Termites Treatment

skywalker168April 25, 2010

I noticed about a dozen winged termites around the front door. Got a couple of pest control companies came over and confirmed they were indeed termites. One quoted $230 to treat the front brick side of the house, and the other quoted $1200 to treat all sides of the house. My house has brick front but concrete on other 3 sides. The first company says no need to treat these concrete foundation while the other insists to do all 4 sides. They will both drill holes and dig trenches to bury the chemical (termidor and AggresZor).

Should I just pay the $1200 and get all 4 sides treated to feel safer?

It is a 14 years old house with furnished basement. From what I can tell, foundation are all concrete. No other visible damage besides the termite swarming around the front door.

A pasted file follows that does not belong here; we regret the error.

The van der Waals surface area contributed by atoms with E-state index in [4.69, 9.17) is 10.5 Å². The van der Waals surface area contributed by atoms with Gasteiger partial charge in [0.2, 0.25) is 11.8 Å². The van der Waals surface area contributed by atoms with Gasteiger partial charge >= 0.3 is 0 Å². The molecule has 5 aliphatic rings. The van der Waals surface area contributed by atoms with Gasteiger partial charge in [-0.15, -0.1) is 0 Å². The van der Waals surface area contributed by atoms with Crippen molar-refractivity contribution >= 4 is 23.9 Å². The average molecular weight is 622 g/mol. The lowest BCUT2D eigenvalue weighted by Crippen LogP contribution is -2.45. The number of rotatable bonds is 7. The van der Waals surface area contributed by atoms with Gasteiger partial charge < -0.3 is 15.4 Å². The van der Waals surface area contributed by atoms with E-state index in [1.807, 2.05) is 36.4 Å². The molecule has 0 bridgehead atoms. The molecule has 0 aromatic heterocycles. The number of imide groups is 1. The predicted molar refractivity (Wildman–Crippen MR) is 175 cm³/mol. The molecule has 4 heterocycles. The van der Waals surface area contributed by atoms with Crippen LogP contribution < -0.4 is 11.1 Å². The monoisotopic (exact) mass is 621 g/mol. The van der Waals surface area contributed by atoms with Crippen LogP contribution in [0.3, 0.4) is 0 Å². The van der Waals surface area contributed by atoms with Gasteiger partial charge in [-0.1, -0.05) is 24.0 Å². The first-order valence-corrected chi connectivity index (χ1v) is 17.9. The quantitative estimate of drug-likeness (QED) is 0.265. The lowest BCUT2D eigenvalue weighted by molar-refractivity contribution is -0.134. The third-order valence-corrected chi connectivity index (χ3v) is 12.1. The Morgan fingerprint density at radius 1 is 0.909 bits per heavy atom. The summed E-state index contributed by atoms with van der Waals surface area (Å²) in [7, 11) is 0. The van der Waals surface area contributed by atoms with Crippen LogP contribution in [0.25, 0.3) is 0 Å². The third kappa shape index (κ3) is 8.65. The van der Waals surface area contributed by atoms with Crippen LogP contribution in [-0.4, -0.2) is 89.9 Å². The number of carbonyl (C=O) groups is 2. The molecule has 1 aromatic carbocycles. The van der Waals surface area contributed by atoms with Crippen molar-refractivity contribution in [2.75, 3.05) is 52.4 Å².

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Just my opinion....since termites are confirmed at the house, I'd suggest all 4 sides be treated as a precaution. I would ask the first guy that even though he doesn't think all sides need the treatment, what would he charge to do it. His price seemed quite reasonable.

    Bookmark   April 25, 2010 at 3:36PM
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Thanks Irisman (I'm in Maryland too :-) ). Their price per foot is actually very close. First guy will treat only the front minus the garage door section, about 30 feet (chemical AggresZor, generic version of Premise). The second guy will treat the entire 150 feet around the house (chemical Termidor). Both turn out to be around $8/foot.

    Bookmark   April 25, 2010 at 4:31PM